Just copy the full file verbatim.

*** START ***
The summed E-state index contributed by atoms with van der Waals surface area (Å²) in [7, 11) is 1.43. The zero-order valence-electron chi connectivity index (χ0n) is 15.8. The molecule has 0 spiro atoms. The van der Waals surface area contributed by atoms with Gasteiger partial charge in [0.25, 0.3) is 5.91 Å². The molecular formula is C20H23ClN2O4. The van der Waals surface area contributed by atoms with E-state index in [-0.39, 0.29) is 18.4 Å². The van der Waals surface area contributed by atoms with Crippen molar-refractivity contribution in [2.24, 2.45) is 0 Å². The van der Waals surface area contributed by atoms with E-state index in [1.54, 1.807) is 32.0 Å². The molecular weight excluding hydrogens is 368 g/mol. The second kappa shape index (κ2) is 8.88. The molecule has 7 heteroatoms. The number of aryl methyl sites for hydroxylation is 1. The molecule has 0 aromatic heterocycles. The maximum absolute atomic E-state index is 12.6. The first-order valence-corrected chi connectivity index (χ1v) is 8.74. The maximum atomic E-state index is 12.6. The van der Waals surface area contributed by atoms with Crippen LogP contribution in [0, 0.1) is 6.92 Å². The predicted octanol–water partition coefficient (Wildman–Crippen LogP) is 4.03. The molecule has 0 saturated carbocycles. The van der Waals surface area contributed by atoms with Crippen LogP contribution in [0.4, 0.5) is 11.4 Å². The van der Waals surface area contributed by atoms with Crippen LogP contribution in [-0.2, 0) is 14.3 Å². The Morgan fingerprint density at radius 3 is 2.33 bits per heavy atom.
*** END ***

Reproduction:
The summed E-state index contributed by atoms with van der Waals surface area (Å²) in [7, 11) is 1.43. The zero-order valence-electron chi connectivity index (χ0n) is 15.8. The molecule has 0 spiro atoms. The van der Waals surface area contributed by atoms with Gasteiger partial charge in [0.25, 0.3) is 5.91 Å². The molecular formula is C20H23ClN2O4. The van der Waals surface area contributed by atoms with E-state index in [-0.39, 0.29) is 18.4 Å². The van der Waals surface area contributed by atoms with Crippen molar-refractivity contribution in [2.24, 2.45) is 0 Å². The van der Waals surface area contributed by atoms with E-state index in [1.54, 1.807) is 32.0 Å². The molecular weight excluding hydrogens is 368 g/mol. The second kappa shape index (κ2) is 8.88. The molecule has 7 heteroatoms. The number of aryl methyl sites for hydroxylation is 1. The molecule has 0 aromatic heterocycles. The maximum absolute atomic E-state index is 12.6. The first-order valence-corrected chi connectivity index (χ1v) is 8.74. The maximum atomic E-state index is 12.6. The van der Waals surface area contributed by atoms with Crippen LogP contribution in [0, 0.1) is 6.92 Å². The predicted octanol–water partition coefficient (Wildman–Crippen LogP) is 4.03. The molecule has 0 saturated carbocycles. The van der Waals surface area contributed by atoms with Crippen LogP contribution in [0.4, 0.5) is 11.4 Å². The van der Waals surface area contributed by atoms with Crippen LogP contribution in [-0.2, 0) is 14.3 Å². The Morgan fingerprint density at radius 3 is 2.33 bits per heavy atom.